Grandparenting from a distance

For Selma Wasserman, living 650 kilometres away from her two grandsons wasn’t going to stop her from being a presence in their lives. Her relationship with her own grandmother had helped her understand the power and importance of this special bond.

“It was from my grandmother that I learned the most important things about myself – that I was loved and therefore lovable, that I was appreciated even though I had flaws, that I was special. If not for her, my life would have had a vacancy as large and as bitter as the Dead Sea,” explains Wasserman in her newly revised edition of The Long Distance Grandmother: How to Stay Close to Distant Grandchildren (Hartley & Marks Publishers Inc, 2001).

“While in our growing-up days, most of us could count on our grandparents living just down the block, or at least in the same town or city, today it is more often the case that grandparents live at different ends of the continent, if not in different countries,” says Wasserman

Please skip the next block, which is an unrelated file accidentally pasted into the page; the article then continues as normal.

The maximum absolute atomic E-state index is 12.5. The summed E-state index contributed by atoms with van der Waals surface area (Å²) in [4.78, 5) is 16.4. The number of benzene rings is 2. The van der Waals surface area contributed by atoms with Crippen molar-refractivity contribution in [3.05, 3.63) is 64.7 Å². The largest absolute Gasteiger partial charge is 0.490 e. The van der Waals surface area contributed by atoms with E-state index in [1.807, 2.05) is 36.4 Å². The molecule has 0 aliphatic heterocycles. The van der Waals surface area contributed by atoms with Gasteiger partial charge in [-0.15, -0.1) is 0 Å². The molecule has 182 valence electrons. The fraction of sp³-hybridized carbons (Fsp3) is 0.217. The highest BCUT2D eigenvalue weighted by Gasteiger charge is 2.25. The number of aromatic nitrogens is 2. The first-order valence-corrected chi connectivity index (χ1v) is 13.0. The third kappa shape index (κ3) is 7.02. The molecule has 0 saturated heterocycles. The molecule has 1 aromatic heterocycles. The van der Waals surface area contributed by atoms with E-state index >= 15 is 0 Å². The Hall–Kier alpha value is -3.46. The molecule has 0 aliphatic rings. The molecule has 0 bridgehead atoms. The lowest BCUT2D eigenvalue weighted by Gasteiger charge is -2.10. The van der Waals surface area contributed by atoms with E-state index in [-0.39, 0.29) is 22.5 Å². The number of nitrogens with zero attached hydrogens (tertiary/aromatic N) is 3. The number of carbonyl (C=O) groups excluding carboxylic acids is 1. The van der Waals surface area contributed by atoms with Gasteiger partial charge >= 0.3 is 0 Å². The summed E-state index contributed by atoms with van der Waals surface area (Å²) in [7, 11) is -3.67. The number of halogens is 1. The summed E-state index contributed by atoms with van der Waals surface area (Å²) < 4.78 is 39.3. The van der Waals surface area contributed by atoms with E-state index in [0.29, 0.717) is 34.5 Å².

The realities of a long distance relationship can make grandparents feel awkward and disconnected.  How, for example, can you connect with a chilwho is under 4 or 5 when they can’t see you?  And how to deal with questions around guilt, or feeling demanding or interfering – or unappreciated.  Wasserman provides thoughts and inspiration.

From stressing the importance of regular telephone calls (even to children who aren’t old enough to talk) to examples of how to write stories for your grandchild, the book is full of suggestions for building and nurturing this relationship long distance. And, of course, there is a chapter devoted to connecting online, which covers using the Internet, web cams and chat rooms to keep in touch.